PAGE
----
U.S. Trade Deficit

SvD:s förklaring


U.S. economist Fred Bergsten said he expected the dollar to fall sharply in 1999, with structural, systemic and cyclical considerations all pointing in that direction. In a paper to be presented at the World Economic Forum's annual meeting here on Friday 99-01-29, Bergsten said:

"One of the major global economic events of 1999 is likely to be a sharp decline in the exchange rate of the dollar."

He said fundamental equilibrium rates, calculated by the Institute for International Economics which Bergsten heads, suggested an equilibrium rate of about one euro to between $1.25 and $1.30.

The euro at midday in Europe on Thursday was at $1.1422/1425.

The same fundamentals suggested a rate of 1 dollar to 100 yen. That compared with 115.55/60 yen today.

But because market rates typically overshoot, "the dollar could depreciate well beyond these levels in its initial fall," he said.

Any such move would likely hurt both Japan's growth and increase unemployment in Europe. A dollar drop could also eventually push U.S. interest rates higher just when the economy appeared to be slowing down.

The implications could include slower growth in major countries, and increased need for the Group of Three (euro zone, Japan and the United States) to manage their exchange rates more actively, said Bergsten, a former White House adviser.

"The best approach, as proposed by the new German government and supported by Japan and other continental European members of the G7, would be installation of a regime of 'controlled flexibility'," Bergsten said.

This could call for, among other things, joint intervention, further European interest-rate cuts, and perhaps fiscal expansion in the United States.

Bergsten's calls reflected similar sentiment among proponents in some major countries. However Germany, for example, has stopped short of calling for fixed targets. Those who oppose such targeting believe it could lead to problems in that it would put more pressure on countries' internal fiscal structures, denying them access to exchange Bergsten cited at least four main reasons for his outlook.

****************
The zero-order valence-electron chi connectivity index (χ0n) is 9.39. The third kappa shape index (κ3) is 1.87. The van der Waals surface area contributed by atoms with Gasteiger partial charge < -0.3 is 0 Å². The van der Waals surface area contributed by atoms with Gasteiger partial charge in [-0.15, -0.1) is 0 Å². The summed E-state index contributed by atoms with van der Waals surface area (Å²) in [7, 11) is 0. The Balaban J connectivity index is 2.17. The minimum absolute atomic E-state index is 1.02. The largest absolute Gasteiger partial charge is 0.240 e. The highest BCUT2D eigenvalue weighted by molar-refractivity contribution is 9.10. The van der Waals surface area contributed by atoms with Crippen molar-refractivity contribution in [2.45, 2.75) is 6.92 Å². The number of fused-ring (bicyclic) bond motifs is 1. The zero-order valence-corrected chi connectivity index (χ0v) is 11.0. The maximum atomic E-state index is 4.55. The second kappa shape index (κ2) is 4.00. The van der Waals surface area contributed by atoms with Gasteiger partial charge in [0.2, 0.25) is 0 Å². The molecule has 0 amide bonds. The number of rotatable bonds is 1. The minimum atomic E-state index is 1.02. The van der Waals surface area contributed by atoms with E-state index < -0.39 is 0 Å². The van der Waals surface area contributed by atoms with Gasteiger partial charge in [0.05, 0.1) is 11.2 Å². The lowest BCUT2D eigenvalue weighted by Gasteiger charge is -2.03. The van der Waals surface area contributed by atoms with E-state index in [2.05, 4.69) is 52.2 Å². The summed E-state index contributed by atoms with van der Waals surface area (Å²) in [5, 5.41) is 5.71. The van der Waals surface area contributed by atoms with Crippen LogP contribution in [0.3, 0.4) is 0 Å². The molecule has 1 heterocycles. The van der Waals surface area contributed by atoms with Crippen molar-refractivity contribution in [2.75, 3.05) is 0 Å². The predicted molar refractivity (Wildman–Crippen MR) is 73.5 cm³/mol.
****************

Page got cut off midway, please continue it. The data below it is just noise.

For one, he said the U.S. current account deficit was likely to rise to about $300 billion, equal to roughly 3.5 percent of gross domestic product. This was roughly the same level reached at the previous peak in the mid-1980s "after which the dollar fell by over 50 percent against both the mark and yen."

He said at the same time, Japan and Europe had built up large creditor positions. He expected the rise in the U.S. current account deficit to intensify "a wide range of protectionist trade pressures" in the country.

"Market attention to the external deficit will escalate sharply as a result. Previous U.S. efforts to reduce its deficits via dollar depreciation will be recalled. This series of events will add to the prospect of a sizable dollar fall," Bergsten said.

He said the creation of the new single European currency could add to pressure on the dollar by leading to portfolio diversification out of dollars. And he expected the U.S. economy to slow sharply in 1999.

Any drop in U.S. interest rates relative to European rates could reduce the differential currently favoring the dollar.

"Any recovery in Japan would probably produce higher rates there and add to the reduction in trans-Pacific yield differentials as well," Bergsten said.

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